AJ Finney is a hippy. A true-to-life, self-proclaimed, jam band-loving, energy-stone buying, Volkswagen-driving hippy. He’s a Gen-X flower child with an arsenal of stories that have been featured on festival stages and television shows all across the country — stories that often get broken up by impassioned, lengthy rants he improvises in the moment. Finney is the oldest of three children from a blue-collar Irish family, in Leavenworth, Kansas. He has been performing comedy for nearly 15 years now and has found himself in shows that range from traditional clubs to head shops and record stores. He joined TJ Miller on his “Meticulously Ridiculous” tour, and has been featured on the FOX television’s “Laughs.” Finney was chosen for Season 8 of NBC’s “Last Comic Standing.” He called in from Sioux Falls, South Dakota — where he was performing at the Snow Jam Comedy Festival — to talk with us about his career, the jam band scene and his family.
LEO: What was growing up in Kansas like for you?
AJ Finney: It’s funny, I grew up in Leavenworth, which is the oldest town in Kansas. But people don’t talk about that because they get distracted by the prison. Anyway, I come from a big Irish family, so lots of drinking. We were very working class. Concrete, finish work, stuff like that — that’s what I came up doing. And we would have people passing through town who would just stay with us for a while. I remember we had a guy named Horace who slept on our couch for a while. My dad had given him a job. He stayed until he got his stuff together and then moved on.
Your comedy is narrative based. Did you come from a family of storytellers?
My dad’s side of the family was all storytellers. Very lively, animated storytellers. They were good-hearted people who liked to drink and have a good time — which meant there was always a point when things started to get out of control.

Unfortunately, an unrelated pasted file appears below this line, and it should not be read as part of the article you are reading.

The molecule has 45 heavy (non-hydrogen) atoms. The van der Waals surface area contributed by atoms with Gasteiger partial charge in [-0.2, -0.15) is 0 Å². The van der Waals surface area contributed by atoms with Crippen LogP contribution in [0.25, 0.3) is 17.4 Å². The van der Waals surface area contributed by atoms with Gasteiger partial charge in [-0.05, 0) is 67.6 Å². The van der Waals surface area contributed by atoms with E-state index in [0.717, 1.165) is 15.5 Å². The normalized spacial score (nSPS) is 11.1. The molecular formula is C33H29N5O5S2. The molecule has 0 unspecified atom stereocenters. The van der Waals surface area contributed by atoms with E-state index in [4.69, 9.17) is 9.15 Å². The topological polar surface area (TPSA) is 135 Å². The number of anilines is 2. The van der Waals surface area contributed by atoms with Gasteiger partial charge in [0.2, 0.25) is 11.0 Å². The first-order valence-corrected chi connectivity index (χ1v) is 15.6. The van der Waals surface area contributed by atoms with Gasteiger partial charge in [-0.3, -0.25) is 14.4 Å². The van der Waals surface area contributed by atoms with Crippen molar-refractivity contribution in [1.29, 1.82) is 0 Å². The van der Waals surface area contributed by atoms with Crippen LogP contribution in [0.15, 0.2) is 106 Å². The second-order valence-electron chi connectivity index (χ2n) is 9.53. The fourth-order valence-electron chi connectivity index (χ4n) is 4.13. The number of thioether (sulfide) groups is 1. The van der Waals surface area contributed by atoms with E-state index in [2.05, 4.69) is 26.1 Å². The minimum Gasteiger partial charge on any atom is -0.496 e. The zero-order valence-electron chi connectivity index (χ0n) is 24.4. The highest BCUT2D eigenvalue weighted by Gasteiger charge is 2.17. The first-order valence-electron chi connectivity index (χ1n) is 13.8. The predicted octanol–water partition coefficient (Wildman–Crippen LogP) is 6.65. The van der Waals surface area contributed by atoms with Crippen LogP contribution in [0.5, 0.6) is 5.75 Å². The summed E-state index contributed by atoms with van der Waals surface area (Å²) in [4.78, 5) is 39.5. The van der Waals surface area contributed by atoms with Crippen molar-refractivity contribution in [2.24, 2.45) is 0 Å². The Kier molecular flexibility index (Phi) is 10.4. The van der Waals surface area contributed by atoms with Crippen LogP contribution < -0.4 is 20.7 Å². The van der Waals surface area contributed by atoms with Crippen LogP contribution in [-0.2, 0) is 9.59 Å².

When did you think you might want to harness that family tradition into a comedy career?
Oh, man. When I was 5 or 6 years old, my mother was a babysitter. She was also a waitress at the town pub that my grandparents owned, next door to the house I grew up in. But she babysat during the day, so there would be six or seven kids around the house. We would sit in a circle telling stories and acting things out. My first bit was me doing an impression of Pee-wee Herman and Mr. T getting into a fist fight. But I loved attention. I needed it. My dad worked hard — he worked a lot. He was on the road a lot. I don’t know — if he had given me the attention that I thought I needed — I might not be a comedian today.
As someone who has performed in record stores, head shops and music festivals, do you prefer those to traditional club environments?
They’re different. The thing about alternative venues that is great would be the fact that they usually are filled with people who don’t normally go to comedy clubs. So if you just stay in the clubs, there’s a whole facet of potential audience that would never be exposed to what you do. I wouldn’t say I prefer them. I started out in clubs. I love clubs, but I think those venues serve a very specific purpose.
You can be self-deprecating in your comedy. Where does that come from?
That’s easy. I was never one to jump on other people for their flaws. So my big thing is: I look at myself for where my flaws are. If you can expose your flaws, then no one can hurt you. What are you going to say about me that’s going to bother me? Something that I haven’t already said or noticed?
The jam band scene and the comedy scene are very similar, in the sense that performers and fans alike form tight bonds with one another. Is that what drew you to both?
For sure. I feel especially now with social media, we are slowly getting away from human contact. I see a comic I haven’t seen in a while — I give him a hug. That means a lot to people. I’ve been in conversations with people I met 10 minutes ago, and it ends with a hug. I think people are forgetting how important physical contact can be. It’s just easier to detach now than it ever has been before. What’s the point, when I have 5,000 friends, but no one wants to come to my house? •
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